ISO 14644-1:1999 and ISO/DIS 14644-1:2010

ISO 14644 Part 1 has been revised as a Draft International Standard (DIS): ISO/DIS 14644-1, Cleanrooms and controlled environments, Part 1: Classification of air cleanliness by particle concentration. This document is under review by ISO member bodies for voting and comment by May 2, 2011, for approval for submission as a Final Draft International Standard (FDIS). This page describes the current 1999 Standard as well as the 2010 DIS, both of which may be used as trade reference per agreement between customers and suppliers and are available from IEST.

ISO 14644-1, Classification of air cleanliness
(U.S. Title: ANSI/IEST/ISO 14644-1:1999)

ISO 14644-1, Cleanrooms and associated controlled environmentsPart 1: Classification of air cleanliness

The first official internationally approved Standard in the ISO 14644 series, Part 1: Classification of air cleanliness may be ordered directly through IEST. ISO Standard 14644-1 was the first ISO International Standard prepared by ISO Technical Committee 209 (ISO/TC 209). IEST serves as the official Secretariat for ISO/TC 209, which developed the document as part of a series of 11 documents to serve the needs of the global contamination control community. The document was submitted as an American National Standard and adopted as ANSI/IEST/ISO 14644-1:1999 in the United States, following the cancellation of FED-STD-209.

Introduction to ISO 14644-1
ISO 14644-1 is one part of a series of documents, being developed as International Standards, concerned with cleanrooms and associated subjects. Many factors besides airborne particulate cleanliness must be considered in the design, specifications, operations, and control of cleanrooms and other controlled environments. These are covered in some detail in other parts of the International Standards prepared by ISO/TC 209. Cleanrooms and associated controlled environments provide for the control of airborne particulate contamination to levels appropriate for accomplishing contamination-sensitive activities. Products and processes that benefit from the control of airborne contamination include aerospace, microelectronics, pharmaceuticals, medical devices, healthcare, food, and others.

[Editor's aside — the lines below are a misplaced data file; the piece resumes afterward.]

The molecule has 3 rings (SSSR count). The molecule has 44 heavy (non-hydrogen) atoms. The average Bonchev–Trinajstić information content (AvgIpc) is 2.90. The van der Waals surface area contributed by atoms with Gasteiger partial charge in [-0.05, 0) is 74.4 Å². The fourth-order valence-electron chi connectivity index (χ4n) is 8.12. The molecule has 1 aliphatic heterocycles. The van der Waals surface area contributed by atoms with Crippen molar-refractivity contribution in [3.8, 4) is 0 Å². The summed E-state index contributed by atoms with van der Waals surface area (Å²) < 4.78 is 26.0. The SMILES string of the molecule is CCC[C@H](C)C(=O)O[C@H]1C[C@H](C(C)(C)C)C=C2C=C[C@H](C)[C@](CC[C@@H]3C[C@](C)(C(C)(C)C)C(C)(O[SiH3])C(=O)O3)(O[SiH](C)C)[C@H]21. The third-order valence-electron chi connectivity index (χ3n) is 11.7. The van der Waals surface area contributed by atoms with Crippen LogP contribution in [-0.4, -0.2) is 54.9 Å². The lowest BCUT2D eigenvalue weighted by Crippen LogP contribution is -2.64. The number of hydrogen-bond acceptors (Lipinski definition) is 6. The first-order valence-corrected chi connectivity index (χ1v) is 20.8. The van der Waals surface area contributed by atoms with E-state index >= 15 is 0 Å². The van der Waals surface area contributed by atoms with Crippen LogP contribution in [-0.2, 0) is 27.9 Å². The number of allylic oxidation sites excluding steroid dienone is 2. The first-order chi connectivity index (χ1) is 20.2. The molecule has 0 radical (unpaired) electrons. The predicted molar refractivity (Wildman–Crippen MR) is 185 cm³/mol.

Scope of ISO 14644-1
ISO 14644-1 covers the classification of air cleanliness in cleanrooms and associated controlled environments. Classification in accordance with this standard is specified and accomplished exclusively in terms of concentration of airborne particles. Furthermore, the only particle population's consideration for classification purposes are those that have cumulative distributions based on threshold (lower limit) sizes ranging from 0.1 µm to 5 µm.

The United Kingdom is the convenor for the Working Group that produced ISO 14644-1. Over 1,000 professionals from the 34 nations of ISO/TC 209 have united to create a family of true international standards, governing all aspects of the cleanroom community — from design inception to daily operations.

ISO/DIS 14644-1 (2010), Classification of air cleanliness by particle concentration
(not yet adopted as an American National Standard)

ISO/DIS 14644-1 (2010), Cleanrooms and associated controlled environmentsPart 1: Classification of air cleanliness by particle concentration